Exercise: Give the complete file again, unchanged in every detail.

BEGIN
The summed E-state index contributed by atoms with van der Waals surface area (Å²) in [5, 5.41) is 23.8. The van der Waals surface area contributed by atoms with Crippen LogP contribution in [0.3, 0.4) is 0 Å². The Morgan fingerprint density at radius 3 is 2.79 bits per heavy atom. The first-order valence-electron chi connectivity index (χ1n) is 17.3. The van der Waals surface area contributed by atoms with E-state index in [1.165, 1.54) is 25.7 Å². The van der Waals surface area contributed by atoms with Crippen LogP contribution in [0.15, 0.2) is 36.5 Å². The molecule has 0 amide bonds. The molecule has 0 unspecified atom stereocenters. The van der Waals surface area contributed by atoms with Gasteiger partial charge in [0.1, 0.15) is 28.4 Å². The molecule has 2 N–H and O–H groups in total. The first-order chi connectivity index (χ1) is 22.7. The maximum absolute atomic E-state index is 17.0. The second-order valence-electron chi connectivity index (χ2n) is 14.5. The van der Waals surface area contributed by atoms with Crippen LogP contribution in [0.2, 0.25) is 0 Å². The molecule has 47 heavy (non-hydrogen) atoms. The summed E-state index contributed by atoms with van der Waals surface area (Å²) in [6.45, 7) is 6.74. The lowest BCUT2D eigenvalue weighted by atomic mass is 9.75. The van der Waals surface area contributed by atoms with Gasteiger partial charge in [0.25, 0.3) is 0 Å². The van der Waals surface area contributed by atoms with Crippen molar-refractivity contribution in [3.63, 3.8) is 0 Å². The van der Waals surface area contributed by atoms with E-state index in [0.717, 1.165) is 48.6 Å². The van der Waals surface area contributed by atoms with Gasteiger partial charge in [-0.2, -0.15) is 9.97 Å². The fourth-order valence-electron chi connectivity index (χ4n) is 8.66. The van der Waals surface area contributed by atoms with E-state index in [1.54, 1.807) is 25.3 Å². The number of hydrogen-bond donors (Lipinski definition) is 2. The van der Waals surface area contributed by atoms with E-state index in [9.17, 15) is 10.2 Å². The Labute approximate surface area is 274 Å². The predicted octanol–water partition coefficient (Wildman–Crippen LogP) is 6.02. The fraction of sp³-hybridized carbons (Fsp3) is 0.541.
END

The summed E-state index contributed by atoms with van der Waals surface area (Å²) in [5, 5.41) is 23.8. The van der Waals surface area contributed by atoms with Crippen LogP contribution in [0.3, 0.4) is 0 Å². The Morgan fingerprint density at radius 3 is 2.79 bits per heavy atom. The first-order valence-electron chi connectivity index (χ1n) is 17.3. The van der Waals surface area contributed by atoms with E-state index in [1.165, 1.54) is 25.7 Å². The van der Waals surface area contributed by atoms with Crippen LogP contribution in [0.15, 0.2) is 36.5 Å². The molecule has 0 amide bonds. The molecule has 0 unspecified atom stereocenters. The van der Waals surface area contributed by atoms with Gasteiger partial charge in [0.1, 0.15) is 28.4 Å². The molecule has 2 N–H and O–H groups in total. The first-order chi connectivity index (χ1) is 22.7. The maximum absolute atomic E-state index is 17.0. The second-order valence-electron chi connectivity index (χ2n) is 14.5. The van der Waals surface area contributed by atoms with Crippen LogP contribution in [0.2, 0.25) is 0 Å². The molecule has 47 heavy (non-hydrogen) atoms. The summed E-state index contributed by atoms with van der Waals surface area (Å²) in [6.45, 7) is 6.74. The lowest BCUT2D eigenvalue weighted by atomic mass is 9.75. The van der Waals surface area contributed by atoms with Gasteiger partial charge in [0.25, 0.3) is 0 Å². The van der Waals surface area contributed by atoms with Crippen molar-refractivity contribution in [3.63, 3.8) is 0 Å². The van der Waals surface area contributed by atoms with E-state index in [0.717, 1.165) is 48.6 Å². The van der Waals surface area contributed by atoms with Gasteiger partial charge in [-0.2, -0.15) is 9.97 Å². The fourth-order valence-electron chi connectivity index (χ4n) is 8.66. The van der Waals surface area contributed by atoms with E-state index in [1.54, 1.807) is 25.3 Å². The number of hydrogen-bond donors (Lipinski definition) is 2. The van der Waals surface area contributed by atoms with E-state index in [9.17, 15) is 10.2 Å². The Labute approximate surface area is 274 Å². The predicted octanol–water partition coefficient (Wildman–Crippen LogP) is 6.02. The fraction of sp³-hybridized carbons (Fsp3) is 0.541.